He is our Goal.

I posted a quote on Facebook taken from the Marriage Retreat that Justin and I attended last weekend at Keystone Church.  “Happiness is a great desire, but it is a terrible god”  (Susan Thomas).  I was asked to expound upon that thought – and I think it is kind of along the lines of the lessons I have been learning lately (I went into this both in my Best Versions of Ourselves post and in my Where’s My Glass Slipper post).  I tend to be a person of many words (as my friend Kelli Jones says, Ahem) whereas Susan cut straight to the point with her quote.

The entire point of the Christian life, in fact maybe the definition of a follower of Christ, is that HE is the goal.  His presence, His power, His name, His glory, His renown.  Jesus is the goal.  Jesus is the God at the center of our lives.  As Matt Chandler said the day he went to find out if his tumor was cancerous, Jesus is all.  Period.  There are many other things crying out for us to follow them, there are many other things our hearts (which are deceptive) want to follow.  And those can be good things.  They can be great things.  But they are terrible goals.  And terrible gods.

Here’s what this looks like.  A relationship is a great thing.  But when achieving a relationship becomes your goal, and therefore your god, it can turn into desperation, insecurity, compromise.  You can make ridiculous choices in pursuit of the relationship you desire.  I think about my junior high experience – I wanted badly to have friends.  That is a good goal.  But instead of looking around at the people near me to be my friends, my eyes were set on the popular crowd.  Those were the people I wanted to be my friend.  And so I contorted myself into this other person to “fit in” with that crowd – and ended up being miserable and alone inside.  That is what I am talking about.  Taking a good desire, a desire given to us by God, but twisting it in God-forsaken ways until it consumes us.

In that same way, happiness is a great thing.  But when achieving happiness becomes your goal, you can make choices to “be happy” that are directly contrary to the commands and directives of God.  So you meet someone and they make you happy.  You feel good about pursuing this relationship – your heart tells you to pursue it – this person makes you happy.  But you are married.  And you don’t feel happy in your marriage.  So you chase the happy – you leave the marriage and you chase down the thing your heart thinks you need, thinks you deserve.  But the problem is, happy is fleeting.  And when the happy is gone, do you have the commitment to stay?  Or do you simply chase the next happy that comes along?

And the next?

And the next?

Where does it end?  Is “being happy” all the time possible?  And if not, why?

Brandon and Susan talked about the nature of all things in this fallen world.  You have to realize that this world is not what it was intended to be.  It was created to be a place of beauty, of the physical representation of the glory of God.  But sin entered the world and with it the pain of death.  And since that day, things have changed.  The world has been given over to sin and death.  So how does this play out?  Brandon and Susan explained it this way:  all things, if left alone, gravitate towards death.  It is so true.  They brought up milk – great thing, but left alone, it spoils and rots.  Our bodies, great tools, but left alone, muscles atrophy and we age until death.  Our brains, left idle, actually physically shrink and our ability to complete difficult thought processes goes away.  Plants left without food or water wither and die. Relationships are no different.  Relationships take work to fight against the natural progression of all things towards death.   If you think you can enter into marriage and tread water, little do you realize that the current is slowly taking you out to sea.  And if you “trust your heart” to guide you in your relationship decisions as you seek happiness as your goal – well, chances are good your marriage will not last.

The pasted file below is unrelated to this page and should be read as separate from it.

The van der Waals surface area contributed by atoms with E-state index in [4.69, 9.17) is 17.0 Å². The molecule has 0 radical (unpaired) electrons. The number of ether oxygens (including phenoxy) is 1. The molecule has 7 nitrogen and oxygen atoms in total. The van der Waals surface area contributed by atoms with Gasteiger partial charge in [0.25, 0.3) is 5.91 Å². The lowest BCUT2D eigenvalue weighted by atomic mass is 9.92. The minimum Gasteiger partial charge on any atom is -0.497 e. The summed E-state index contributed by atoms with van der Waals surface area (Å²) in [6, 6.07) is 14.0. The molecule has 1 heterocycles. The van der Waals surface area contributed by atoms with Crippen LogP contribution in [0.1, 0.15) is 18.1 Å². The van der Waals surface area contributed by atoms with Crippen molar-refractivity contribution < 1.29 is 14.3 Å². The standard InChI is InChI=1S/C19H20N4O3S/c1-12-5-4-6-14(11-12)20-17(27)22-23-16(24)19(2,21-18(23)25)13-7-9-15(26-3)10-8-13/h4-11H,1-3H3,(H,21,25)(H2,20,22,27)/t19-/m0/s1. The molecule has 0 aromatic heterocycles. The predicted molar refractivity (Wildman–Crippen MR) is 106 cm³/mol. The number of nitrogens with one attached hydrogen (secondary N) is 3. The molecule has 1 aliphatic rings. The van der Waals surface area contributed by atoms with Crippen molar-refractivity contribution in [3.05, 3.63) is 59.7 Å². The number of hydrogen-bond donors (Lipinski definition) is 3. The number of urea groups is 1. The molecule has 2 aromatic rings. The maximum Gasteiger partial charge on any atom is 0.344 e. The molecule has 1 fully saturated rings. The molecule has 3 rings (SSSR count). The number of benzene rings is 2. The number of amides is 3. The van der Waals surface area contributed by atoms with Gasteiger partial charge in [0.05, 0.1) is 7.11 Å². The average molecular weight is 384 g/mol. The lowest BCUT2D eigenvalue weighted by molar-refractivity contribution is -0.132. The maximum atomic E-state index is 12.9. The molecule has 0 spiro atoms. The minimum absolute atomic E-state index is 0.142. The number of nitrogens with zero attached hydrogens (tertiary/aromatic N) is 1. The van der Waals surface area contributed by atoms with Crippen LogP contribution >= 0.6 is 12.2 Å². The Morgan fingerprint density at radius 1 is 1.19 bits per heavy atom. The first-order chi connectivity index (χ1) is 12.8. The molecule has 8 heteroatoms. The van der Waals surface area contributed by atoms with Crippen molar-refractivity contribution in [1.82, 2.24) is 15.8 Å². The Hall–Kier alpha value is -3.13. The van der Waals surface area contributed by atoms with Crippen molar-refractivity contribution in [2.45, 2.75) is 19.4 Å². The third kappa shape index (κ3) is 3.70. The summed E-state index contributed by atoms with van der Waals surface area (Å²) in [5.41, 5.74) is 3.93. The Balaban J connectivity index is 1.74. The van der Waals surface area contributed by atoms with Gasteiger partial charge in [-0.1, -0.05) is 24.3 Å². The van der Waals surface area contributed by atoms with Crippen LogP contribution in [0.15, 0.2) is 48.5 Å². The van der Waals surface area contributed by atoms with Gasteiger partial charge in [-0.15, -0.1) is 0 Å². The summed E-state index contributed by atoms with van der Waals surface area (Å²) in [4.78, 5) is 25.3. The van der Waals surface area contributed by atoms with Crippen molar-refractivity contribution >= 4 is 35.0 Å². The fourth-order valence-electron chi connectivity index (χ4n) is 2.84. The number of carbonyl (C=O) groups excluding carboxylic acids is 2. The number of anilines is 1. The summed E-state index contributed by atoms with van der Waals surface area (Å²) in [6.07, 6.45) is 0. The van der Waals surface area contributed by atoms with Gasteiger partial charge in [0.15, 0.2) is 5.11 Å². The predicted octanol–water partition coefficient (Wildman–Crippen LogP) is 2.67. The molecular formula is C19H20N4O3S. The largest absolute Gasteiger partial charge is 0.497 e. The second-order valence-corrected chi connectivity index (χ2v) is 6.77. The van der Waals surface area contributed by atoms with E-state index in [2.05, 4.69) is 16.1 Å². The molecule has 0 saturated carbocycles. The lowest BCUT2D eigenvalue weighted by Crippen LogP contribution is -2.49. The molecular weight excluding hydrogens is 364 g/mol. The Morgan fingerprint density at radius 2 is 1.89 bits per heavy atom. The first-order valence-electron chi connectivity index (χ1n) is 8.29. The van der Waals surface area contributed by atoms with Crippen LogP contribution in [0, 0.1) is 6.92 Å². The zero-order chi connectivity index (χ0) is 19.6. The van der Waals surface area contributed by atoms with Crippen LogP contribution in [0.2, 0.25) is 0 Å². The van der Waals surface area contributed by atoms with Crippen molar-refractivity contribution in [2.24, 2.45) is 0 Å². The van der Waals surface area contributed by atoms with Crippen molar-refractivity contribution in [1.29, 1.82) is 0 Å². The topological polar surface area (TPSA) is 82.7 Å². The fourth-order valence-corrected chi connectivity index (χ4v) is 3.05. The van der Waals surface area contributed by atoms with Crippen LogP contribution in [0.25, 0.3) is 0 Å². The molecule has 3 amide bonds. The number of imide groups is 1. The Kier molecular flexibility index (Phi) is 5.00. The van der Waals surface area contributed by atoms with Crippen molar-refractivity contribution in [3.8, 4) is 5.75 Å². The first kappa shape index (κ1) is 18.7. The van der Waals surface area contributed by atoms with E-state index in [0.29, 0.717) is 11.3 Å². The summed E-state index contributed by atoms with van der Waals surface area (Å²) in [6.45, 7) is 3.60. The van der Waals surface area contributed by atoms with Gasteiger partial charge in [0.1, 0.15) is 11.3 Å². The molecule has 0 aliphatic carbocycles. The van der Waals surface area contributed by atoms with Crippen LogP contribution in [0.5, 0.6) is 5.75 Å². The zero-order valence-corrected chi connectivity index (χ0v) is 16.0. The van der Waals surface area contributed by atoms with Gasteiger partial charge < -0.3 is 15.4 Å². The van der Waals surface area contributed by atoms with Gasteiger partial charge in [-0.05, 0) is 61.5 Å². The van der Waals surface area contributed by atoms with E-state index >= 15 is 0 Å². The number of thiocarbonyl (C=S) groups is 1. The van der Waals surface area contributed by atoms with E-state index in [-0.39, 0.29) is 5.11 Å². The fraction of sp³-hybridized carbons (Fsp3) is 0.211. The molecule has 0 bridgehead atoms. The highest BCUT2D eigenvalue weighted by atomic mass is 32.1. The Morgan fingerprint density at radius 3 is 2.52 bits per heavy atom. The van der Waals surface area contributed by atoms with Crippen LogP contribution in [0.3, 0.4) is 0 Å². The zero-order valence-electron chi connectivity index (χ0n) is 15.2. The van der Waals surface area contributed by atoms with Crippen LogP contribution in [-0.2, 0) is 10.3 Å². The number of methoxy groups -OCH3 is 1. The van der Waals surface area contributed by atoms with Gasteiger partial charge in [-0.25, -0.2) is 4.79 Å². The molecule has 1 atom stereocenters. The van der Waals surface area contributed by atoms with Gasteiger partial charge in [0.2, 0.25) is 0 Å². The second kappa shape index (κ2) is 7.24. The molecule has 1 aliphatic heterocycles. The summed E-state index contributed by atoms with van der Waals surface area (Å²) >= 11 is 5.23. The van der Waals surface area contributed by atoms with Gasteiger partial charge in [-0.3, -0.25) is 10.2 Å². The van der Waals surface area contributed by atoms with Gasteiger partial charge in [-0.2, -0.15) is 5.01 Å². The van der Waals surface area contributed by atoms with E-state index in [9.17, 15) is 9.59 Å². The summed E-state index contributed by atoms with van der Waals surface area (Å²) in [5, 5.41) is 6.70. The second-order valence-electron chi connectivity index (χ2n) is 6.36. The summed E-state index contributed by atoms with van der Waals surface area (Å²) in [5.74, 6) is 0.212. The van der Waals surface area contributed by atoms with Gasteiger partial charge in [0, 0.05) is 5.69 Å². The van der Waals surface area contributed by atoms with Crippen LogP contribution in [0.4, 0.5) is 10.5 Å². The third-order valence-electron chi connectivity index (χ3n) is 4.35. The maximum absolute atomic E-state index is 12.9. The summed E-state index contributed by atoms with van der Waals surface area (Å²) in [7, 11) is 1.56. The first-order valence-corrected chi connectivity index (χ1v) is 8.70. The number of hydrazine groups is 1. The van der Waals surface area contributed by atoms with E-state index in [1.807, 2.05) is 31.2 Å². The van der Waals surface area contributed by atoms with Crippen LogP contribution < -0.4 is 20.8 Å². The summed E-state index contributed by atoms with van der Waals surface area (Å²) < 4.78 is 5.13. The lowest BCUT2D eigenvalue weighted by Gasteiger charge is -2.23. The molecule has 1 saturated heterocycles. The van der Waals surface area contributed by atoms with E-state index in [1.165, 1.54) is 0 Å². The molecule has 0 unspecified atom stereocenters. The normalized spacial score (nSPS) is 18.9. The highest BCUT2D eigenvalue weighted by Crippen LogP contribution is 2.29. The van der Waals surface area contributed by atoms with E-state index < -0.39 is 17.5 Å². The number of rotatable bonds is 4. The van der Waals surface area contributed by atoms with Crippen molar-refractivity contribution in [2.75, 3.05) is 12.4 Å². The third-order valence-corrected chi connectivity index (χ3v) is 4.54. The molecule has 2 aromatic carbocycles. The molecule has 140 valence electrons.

So, then, are we supposed to just rot in our unhappy marriages until our bodies slowly wither and die?  NO!  Although the nature of this world is death, the nature of our God is truth and beauty and life.

So what do we do?  We take our desires to be happy, to have a relationship, to have a great marriage, and we bring those desires to God.  We bring our lives under His leadership and follow His instructions.  And we watch and see as He makes all things new!  He is the only hope and only power for light and life in this dark world.  He is the only hope for our marriages.  He can bring joy and happiness in our 10th year of marriage, and our 20th, and our 30th, and our 40th, and our 50th.  He can bring joy and happiness when our circumstance are terrible and our happiness seems gone.  He can change us, restore us, give life to our marriages again.

Although the nature of the world is a slow gravitation towards death, the nature of our God is a slow gravitation towards life eternal.  And when HE is our goal, and HE is our God, we have joy. This same principle applies to all of the good things in our life:  money, sex, friendship, acceptance – indeed every life goal we have.  Goals are good.  Dreams are good.  But bring those goals and dreams to God and want Him first, and see what goals and dreams He brings to fruition in your life.  He is good.  He is all.  He is enough.

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